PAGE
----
75 FEDERAL REPORTER.
Felton, 73 Fed. 311, on which the defendant relies, was wrongly decided, and I am not able to follow it. The motion to vacate the order remanding the case will be over· ruled.
SUGARCREEK, P. B. & P. C. R. CO. v. :McKELLet aI. McKELL v. SUGAR CREEK, P. B. & P. C. R. CO.
(Circuit Court, D. West Vb..ginia. :May 28, 1896.)
REMOVAL OF CAUSES-CONDEMNATION PROCEEDINGS-DIVERSE CITIZENSIDP.
A proceeding the object and purpose of which is to enforce, between par· ties, a right ta condemn lands, under the constitution and laws of a state, is a suit which may be removed to a federal court, when the parties are citizens of different states. Where an application is made, under state laws, to condemn a portion of a large tract of land, the whole of which is owned in fee by a defendant, who.1s a citizen of another state than the applicant's, and a small part of wlJich, including some of the land sought to be condemned, has been leased by him to another defendant, who is a citizen of the same state as the applicant, there is a separable controversy between the applicant and such first-named defendant as to the land not leased, which can be removed to a federal court, on the ground of diverse citizenship.
St. Clair & Gaines, for the railroad company. Brown, Jackson & Knight, for McKell and others. JACKSON, District Judge. These cases are heard upon a mo· tion to remand them to the state court. The application for the removal in the condemnation case was made in conformity to the statute, as is shown by the record, and is in fact conceded by coun· sel who make the motion to remand. Two points are relied upon to support the motion to remand. First, that the trial of the right to condemn is only cognizable in courts of the state under whose laws and within whose boundaries proceedings are had, and that the courts of the United States are without jurisdiction; second, that a part of the defendants in the condemnation proceedings are citizens of the same state as the applicant, and that there is no separable controversy as to them. As to the first point relied upon by counsel, that the federal court is without' jurisdiction in this class of cases, I am clearly of the opinion that the question has been repeatedly well settled. This is a suit between the applicant, on the one side, and the defendants, on the other, in which is involved the right of the applicant to condemn lands, under the constitution and laws of the state, for a public purpose. It is in no sense an ex parte application; and, under the constitution and law of the state, a right is given to any one who desires to make application for the condemnation of land under the statute, and to enforce it. This proceeding, the object and purpose of which are to enforce this right between parties, has all the characteristics of a suit, and may be removed from a state to a federal court. Such.! hold to be the law in this case, and there·
SUGAR CREEK, P. B. &; P. C. R. CO. tI. M'KELL.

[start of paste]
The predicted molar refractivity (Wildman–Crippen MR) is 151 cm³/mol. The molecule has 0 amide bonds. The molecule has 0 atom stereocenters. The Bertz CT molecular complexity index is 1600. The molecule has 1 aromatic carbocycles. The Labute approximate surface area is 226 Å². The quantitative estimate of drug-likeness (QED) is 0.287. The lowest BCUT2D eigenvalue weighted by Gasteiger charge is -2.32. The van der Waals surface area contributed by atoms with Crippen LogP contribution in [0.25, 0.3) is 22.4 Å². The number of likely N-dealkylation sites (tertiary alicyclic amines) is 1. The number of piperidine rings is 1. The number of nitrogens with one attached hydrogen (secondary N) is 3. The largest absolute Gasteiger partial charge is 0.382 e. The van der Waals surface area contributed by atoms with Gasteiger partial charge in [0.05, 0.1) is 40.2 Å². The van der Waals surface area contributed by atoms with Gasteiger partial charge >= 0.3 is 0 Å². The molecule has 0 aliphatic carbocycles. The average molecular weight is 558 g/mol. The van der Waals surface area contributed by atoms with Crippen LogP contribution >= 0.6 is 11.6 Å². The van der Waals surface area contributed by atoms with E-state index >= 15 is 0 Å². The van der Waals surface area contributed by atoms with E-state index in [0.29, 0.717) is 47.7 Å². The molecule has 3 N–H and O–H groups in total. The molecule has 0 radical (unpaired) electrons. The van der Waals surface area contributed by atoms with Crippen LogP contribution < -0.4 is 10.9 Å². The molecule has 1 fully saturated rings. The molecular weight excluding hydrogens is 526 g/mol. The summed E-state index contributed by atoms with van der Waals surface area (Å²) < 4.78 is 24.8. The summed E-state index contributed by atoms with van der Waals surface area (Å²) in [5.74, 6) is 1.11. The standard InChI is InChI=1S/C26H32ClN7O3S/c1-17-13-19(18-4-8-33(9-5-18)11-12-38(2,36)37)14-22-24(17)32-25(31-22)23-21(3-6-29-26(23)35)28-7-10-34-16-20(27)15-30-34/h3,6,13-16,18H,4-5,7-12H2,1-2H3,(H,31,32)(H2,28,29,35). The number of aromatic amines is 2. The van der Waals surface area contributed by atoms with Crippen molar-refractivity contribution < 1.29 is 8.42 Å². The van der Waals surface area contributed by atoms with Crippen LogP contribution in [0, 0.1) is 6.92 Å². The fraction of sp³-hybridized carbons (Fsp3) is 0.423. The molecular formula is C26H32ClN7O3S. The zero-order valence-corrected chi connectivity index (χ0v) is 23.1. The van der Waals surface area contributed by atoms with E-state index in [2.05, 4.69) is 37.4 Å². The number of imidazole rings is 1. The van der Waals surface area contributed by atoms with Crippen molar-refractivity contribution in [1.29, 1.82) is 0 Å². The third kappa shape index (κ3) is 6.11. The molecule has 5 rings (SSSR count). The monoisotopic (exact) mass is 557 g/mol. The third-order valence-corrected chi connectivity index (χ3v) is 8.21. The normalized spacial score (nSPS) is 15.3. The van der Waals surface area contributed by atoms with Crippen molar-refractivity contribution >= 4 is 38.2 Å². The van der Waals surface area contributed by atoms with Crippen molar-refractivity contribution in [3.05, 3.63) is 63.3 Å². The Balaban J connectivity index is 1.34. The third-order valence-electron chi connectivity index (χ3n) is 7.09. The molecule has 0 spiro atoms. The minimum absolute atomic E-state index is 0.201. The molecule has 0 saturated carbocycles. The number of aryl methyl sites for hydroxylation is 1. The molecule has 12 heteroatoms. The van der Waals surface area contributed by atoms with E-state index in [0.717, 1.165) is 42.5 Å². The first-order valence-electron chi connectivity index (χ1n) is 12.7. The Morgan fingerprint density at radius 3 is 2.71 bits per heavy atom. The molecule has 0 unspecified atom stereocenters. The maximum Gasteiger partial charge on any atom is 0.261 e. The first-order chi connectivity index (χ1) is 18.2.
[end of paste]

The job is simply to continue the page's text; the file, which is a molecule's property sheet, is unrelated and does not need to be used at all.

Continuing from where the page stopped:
fore the first position is not well taken. Mineral Range R. Co. v. Detroit & L. S. Copper Co., 25 Fed. 515; Union Pac. Ry. Co. v. Kansas City, 115 U. S. 1-18, 5 Sup. Ct. 1113; Boom Co. v. Patterson, 98 U. S. 403; Searl v. School Dist., 124 U. S. 197, 8 Sup. Ct. 460. As to the second point, it is claimed that some of the defendants in the proceeding are citizens of the same state as the applicant. The petition discloses that Thomas G. McKell, one of the defendants, is the only owner of the land, so far as is known, and that he holds the title in fee. It is also claimed that McKell and his wife had executed a lease to one McDonald for a portion of the land proposed to be taken, with the power and authority to organize a joint-stock company to lease said land to said company when so formed. It appears that McDonald has organized, under the terms and provisions of the state laws, the McDonald Colliery Company; but there is no evidence of its existence, so far as the records of the county disclose in which the land lies, of either of the lease to McDonald or McDonald's lease to the McDonald Colliery Company. It further appears that the defendants McDonald and the McDonald Colliery Company were only tenants at will of the defendant McKell to a very small portion of the land sought to be taken, and that the defendant McKell is the owner of a large tract of land, a small portion of which the applicant desires to condemn, as well as a part of that portion leased by McKell to the colliery company. It is apparent that, McKell being the owner in fee to the whole tract, subject only to a lease for a small portion of it to the colliery company, there is a separable controversy as between the applicant and McKell as to the land not leased by him to the col11ery company. As to that portion, he is in the actual possession of it, exercising exclusive control over it, the colliery company having no interest of any kind whatever in it. It is suggested that, the defendant the McDonald Colliery Company being also a corporation created under the laws of the state of West Virginia, the joining of that defendant in the proceedings of the applicant defeats the jurisdiction of the court. To sustain this position, the applicant's counsel have cited the case of City of Bellaire v. Baltimore & O. R. Co., 146 U. S. 117, 13 Sup. Ct. 16. A close examination of that case will show that the two cases are very different. In that case the fee to the land to be condemned was owned by one of the defendants, who was a citizen of the same state as the applicant, all of which was under lease to the co-defendant, who sought to remove the case. The court held that the fact that the defendant had distinct interest in the single tract of land, which was sought to be condemned, the interest of one being the lease of the whole lot, and the interest of the other being the reversion of the whole lot, did not introduce a separable controversy into the case, and the case was therefore not removed. The question presented here, I think, is different. Here the applicant seeks to condemn, not only the land of McKell, who is a nonresident, but the land of the McDonald Colliery Company, a citizen of the same state with the applicant. There can be no question that, as between McKell and the applicant, there is a separable controversy,